You can use hierarchical clustering. It is a rather basic approach, so there are lots of implementations available. It is for example included in Python's scipy.
See for example the following script:
import matplotlib.pyplot as plt
import scipy.cluster.hierarchy as hcluster
# generate 3 clusters of each around 100 points and one orphan point
data = numpy.random.randn(3*N,2)
data[:N] += 5
data[-N:] += 10
data[-1:] -= 20
thresh = 1.5
clusters = hcluster.fclusterdata(data, thresh, criterion="distance")
title = "threshold: %f, number of clusters: %d" % (thresh, len(set(clusters)))
Which produces a result similar to the following image.
The threshold given as a parameter is a distance value on which basis the decision is made whether points/clusters will be merged into another cluster. The distance metric being used can also be specified.
Note that there are various methods for how to compute the intra-/inter-cluster similarity, e.g. distance between the closest points, distance between the furthest points, distance to the cluster centers and so on. Some of these methods are also supported by scipys hierarchical clustering module (single/complete/average... linkage). According to your post I think you would want to use complete linkage.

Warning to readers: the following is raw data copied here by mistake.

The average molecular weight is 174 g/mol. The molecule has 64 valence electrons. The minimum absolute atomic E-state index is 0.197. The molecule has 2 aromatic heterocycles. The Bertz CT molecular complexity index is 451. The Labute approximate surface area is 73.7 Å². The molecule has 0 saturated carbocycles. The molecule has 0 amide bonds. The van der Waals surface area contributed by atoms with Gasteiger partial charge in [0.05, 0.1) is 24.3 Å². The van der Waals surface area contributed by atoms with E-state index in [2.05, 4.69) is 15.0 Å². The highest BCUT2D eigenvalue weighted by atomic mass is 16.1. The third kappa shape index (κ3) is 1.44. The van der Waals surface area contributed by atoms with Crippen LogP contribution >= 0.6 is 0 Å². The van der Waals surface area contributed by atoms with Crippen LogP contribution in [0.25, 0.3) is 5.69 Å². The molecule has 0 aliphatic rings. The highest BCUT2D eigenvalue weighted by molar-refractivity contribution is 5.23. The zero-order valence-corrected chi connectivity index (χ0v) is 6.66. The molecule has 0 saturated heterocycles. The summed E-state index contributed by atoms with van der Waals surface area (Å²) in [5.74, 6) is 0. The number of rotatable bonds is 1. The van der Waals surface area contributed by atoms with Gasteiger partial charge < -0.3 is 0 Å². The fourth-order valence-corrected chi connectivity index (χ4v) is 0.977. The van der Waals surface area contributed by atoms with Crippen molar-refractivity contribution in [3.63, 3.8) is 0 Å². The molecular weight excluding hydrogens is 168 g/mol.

Note that this approach also allows small (single point) clusters if they don't meet the similarity criterion of the other clusters, i.e. the distance threshold.
There are other algorithms that will perform better, which will become relevant in situations with lots of data points. As other answers/comments suggest you might also want to have a look at the DBSCAN algorithm:
For a nice overview on these and other clustering algorithms, also have a look at this demo page (of Python's scikit-learn library):
Image copied from that place:
As you can see, each algorithm makes some assumptions about the number and shape of the clusters that need to be taken into account. Be it implicit assumptions imposed by the algorithm or explicit assumptions specified by parameterization.